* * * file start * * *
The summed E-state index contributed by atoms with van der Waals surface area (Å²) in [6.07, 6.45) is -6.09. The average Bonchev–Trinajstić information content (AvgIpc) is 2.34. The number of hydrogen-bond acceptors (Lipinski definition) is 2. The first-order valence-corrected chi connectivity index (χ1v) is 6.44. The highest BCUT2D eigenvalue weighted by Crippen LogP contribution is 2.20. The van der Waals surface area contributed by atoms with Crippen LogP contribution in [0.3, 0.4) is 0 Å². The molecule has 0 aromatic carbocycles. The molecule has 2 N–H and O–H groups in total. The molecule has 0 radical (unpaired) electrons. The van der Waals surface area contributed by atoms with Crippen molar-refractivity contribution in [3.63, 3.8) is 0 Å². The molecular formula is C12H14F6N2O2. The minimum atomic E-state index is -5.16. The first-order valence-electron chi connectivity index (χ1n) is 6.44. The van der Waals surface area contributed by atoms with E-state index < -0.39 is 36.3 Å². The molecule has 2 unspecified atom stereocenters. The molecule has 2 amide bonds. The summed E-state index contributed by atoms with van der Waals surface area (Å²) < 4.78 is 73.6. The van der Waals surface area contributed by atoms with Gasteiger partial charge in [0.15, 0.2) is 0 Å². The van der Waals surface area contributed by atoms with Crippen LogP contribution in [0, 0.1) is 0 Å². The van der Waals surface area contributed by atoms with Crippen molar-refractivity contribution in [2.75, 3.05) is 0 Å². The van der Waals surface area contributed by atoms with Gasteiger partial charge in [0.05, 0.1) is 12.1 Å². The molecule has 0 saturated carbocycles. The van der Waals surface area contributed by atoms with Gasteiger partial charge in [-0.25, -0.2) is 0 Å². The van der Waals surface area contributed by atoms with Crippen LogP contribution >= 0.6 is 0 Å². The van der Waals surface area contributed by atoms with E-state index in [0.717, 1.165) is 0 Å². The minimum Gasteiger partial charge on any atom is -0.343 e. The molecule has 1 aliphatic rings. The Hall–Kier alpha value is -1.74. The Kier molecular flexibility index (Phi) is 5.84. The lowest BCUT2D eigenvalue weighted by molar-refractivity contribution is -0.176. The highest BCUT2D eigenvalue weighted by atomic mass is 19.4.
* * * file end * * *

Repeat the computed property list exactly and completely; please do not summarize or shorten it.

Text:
The summed E-state index contributed by atoms with van der Waals surface area (Å²) in [6.07, 6.45) is -6.09. The average Bonchev–Trinajstić information content (AvgIpc) is 2.34. The number of hydrogen-bond acceptors (Lipinski definition) is 2. The first-order valence-corrected chi connectivity index (χ1v) is 6.44. The highest BCUT2D eigenvalue weighted by Crippen LogP contribution is 2.20. The van der Waals surface area contributed by atoms with Crippen LogP contribution in [0.3, 0.4) is 0 Å². The molecule has 0 aromatic carbocycles. The molecule has 2 N–H and O–H groups in total. The molecule has 0 radical (unpaired) electrons. The van der Waals surface area contributed by atoms with Crippen molar-refractivity contribution in [3.63, 3.8) is 0 Å². The molecular formula is C12H14F6N2O2. The minimum atomic E-state index is -5.16. The first-order valence-electron chi connectivity index (χ1n) is 6.44. The van der Waals surface area contributed by atoms with E-state index < -0.39 is 36.3 Å². The molecule has 2 unspecified atom stereocenters. The molecule has 2 amide bonds. The summed E-state index contributed by atoms with van der Waals surface area (Å²) < 4.78 is 73.6. The van der Waals surface area contributed by atoms with Gasteiger partial charge in [0.15, 0.2) is 0 Å². The van der Waals surface area contributed by atoms with Crippen LogP contribution in [0, 0.1) is 0 Å². The van der Waals surface area contributed by atoms with Crippen molar-refractivity contribution in [2.75, 3.05) is 0 Å². The van der Waals surface area contributed by atoms with Gasteiger partial charge in [0.05, 0.1) is 12.1 Å². The molecule has 0 saturated carbocycles. The van der Waals surface area contributed by atoms with Gasteiger partial charge in [-0.25, -0.2) is 0 Å². The van der Waals surface area contributed by atoms with Crippen LogP contribution >= 0.6 is 0 Å². The van der Waals surface area contributed by atoms with E-state index in [0.717, 1.165) is 0 Å². The minimum Gasteiger partial charge on any atom is -0.343 e. The molecule has 1 aliphatic rings. The Hall–Kier alpha value is -1.74. The Kier molecular flexibility index (Phi) is 5.84. The lowest BCUT2D eigenvalue weighted by molar-refractivity contribution is -0.176. The highest BCUT2D eigenvalue weighted by atomic mass is 19.4.